By Admire Mavolwane
ARISTOTLE, the Greek philosopher, once remarked that “all human actions have one or more of these seven causes: chance, nature, compulsion, habi
t, reason, passion, and desire”.
It is with this in mind that one has to look at the events of the past week. What ‘cause’ could have motivated the different parties to vote they way they did, and what had prodded the movers of the motions that were being deliberated on.
Last week, Tuesday, shareholders of Meikles converged in Harare for an Extraordinary General Meeting (EGM) to consider and if deemed fit — to borrow from the shareholder circular — pass with or without amendments ten resolutions.
The meeting was supposed to have been completed on November 15 but had to be adjourned as one material minority shareholder had expressed reservations on the resolution pertaining to the acquisition of Kingdom.
Experience has shown that in any merger transaction, valuations which are normally of secondary concern to the motivators of the transaction, but primary to minorities, are always an issue.
In order for the promoters of the deal to get it through, they have to pay a premium if the acquirer is the main initiator of the deal. If it is the seller who is screaming to be bought, then a discount would be applied.
As this is not win-win situation, payment of a premium, particularly where scrip is being used as cash, implies that the acquirer undervalues his business and conversely overvalues the targeted entity. On the eve of the publication of the first cautionary statements on the mega-deal which came out on July 31 2007 the market capitalisations of the listed parties to the transactions were Meikles US$207 million; Tanganda, US$29 million; and Kingdom US$80 million.
Kingdom’s peers in the banking sector had much lower market capitalisations with CBZH at US$54 million; FBCH, US$20 million; CFX, US$19 million; ZBFH, US$14 million and NMBZ, US$6 million.
Only Barclays had a higher market capitalisation of US$142 million. This glaring disparity in the valuations seemed to suggest that Kingdom had really run ahead of itself. Thus, the market consensus was that Kingdom was by then overvalued.
Rewinding to the beginning of the year, Meikles had a market capitalisation of US$198 million, Tanganda was worth US$19 million and Kingdom US$8 million. In other words, Kingdom was worth only 4% the value of Meikles. The banking sector market values were CBZH US$38 million; Barclays, US$35 million; FBCH, US$14 million; ZBFH, US$8 million; NMB, US$7 million and CFX, US$6 million.
Back then, the valuation of Kingdom was not out of kilter with that of its peers. It might have been marginally undervalued when compared with FBCH and CBZH but this was not an obtrusive anomaly, some would argue.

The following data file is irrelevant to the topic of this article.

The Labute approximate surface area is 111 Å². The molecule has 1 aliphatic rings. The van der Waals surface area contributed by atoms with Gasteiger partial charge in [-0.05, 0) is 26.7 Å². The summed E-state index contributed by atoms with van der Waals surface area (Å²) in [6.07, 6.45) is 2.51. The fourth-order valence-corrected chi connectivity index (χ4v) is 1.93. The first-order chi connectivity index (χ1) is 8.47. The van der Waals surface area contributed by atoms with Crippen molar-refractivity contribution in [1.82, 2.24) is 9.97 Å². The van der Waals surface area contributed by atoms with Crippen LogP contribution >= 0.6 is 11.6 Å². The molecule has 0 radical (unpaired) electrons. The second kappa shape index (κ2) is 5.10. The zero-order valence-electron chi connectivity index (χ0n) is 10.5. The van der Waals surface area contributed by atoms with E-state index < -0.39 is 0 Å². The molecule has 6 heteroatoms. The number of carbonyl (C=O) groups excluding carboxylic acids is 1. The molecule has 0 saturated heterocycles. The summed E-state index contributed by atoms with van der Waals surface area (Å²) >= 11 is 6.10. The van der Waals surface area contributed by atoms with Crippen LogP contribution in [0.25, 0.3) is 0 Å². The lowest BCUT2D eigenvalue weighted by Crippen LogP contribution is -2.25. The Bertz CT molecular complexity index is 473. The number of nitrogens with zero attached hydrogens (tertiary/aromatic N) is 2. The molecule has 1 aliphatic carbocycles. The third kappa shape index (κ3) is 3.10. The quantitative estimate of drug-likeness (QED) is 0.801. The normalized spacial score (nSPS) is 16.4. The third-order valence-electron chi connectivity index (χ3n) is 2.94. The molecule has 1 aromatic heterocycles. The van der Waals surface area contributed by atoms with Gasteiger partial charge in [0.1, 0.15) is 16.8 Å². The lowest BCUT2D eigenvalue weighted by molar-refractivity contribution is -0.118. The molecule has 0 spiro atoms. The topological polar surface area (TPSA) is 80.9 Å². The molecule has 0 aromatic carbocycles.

The other issue that arose from the transaction was the choice by the advisors, with the concurrence of the board of directors of Meikles, to use only share prices as the basis for coming up with the share swap ratios. The argument advanced was that according to the ‘efficient market hypothesis’ the share price embodies all the information that is in the public domain concerning the companies.
Thus it was decided not to apply other methods used in ascribing intrinsic values to companies. It turned out that this chosen valuation not only undervalued Meikles whose market value had changed by just US$9 million in seven months, but significantly tilted the scale in favour of Kingdom which had notched up US$72 million in same period.
The other view was that Meikles, being a conglomerate, has always traded at a price lower that the sum of its constituent parts. Hence, an intrinsic valuation method would have moderated the impact of the diversification discount.
The voting by poll on the Kingdom resolution was a close 56% in favour and 44% against.
In absolute numbers, out of the 62 million shares that voted, 34 million voted in favour and 28 million against. The difference was just six million shares.
There was no Charles Dempsey so there were no abstentions. However, the parties that had reservations could be faulted for not having lobbied other shareholders.
Neither did they try to sell their point of view to the meeting on the day of the EGM.
On the balance of probabilities, if they had done some talking, they could have won over some shareholders or they could have swayed some shareholders into abstaining.
In such tight contests, it is not those who vote for or against who are crucial, but those who decide not to decide. Ask the Germans. They have the New Zealander to thank for hosting the 2006 Fifa World Cup.
A few days later, the ruling party — by contrast with the ANC of South Africa which calls itself the governing party — unanimously voted by open cry to endorse its presidential candidate for next year’s elections?
Professor Jonathan Moyo once remarked that no wily leader — and may be not Thabo Mbeki — calls for an election that he/she knows will lose.
If this is true then it would mean that the adjournment of the Meikles EGM from November 15 to December 11, after they had smelt the scent of possible defeat, was meant to give the promoters of the merger time to put their ducks in a row. The same could apply to the ruling party leader who, it would be expected, would only call for a congress and let it be conducted in the most opportune manner to maximise his/her chances of success.
So, to which of the seven causes of human action would you ascribe the actions of Meikles shareholders, both for and against the acquisition of Kingdom, the Meikles Board, the ruling party leadership and/or their supporters?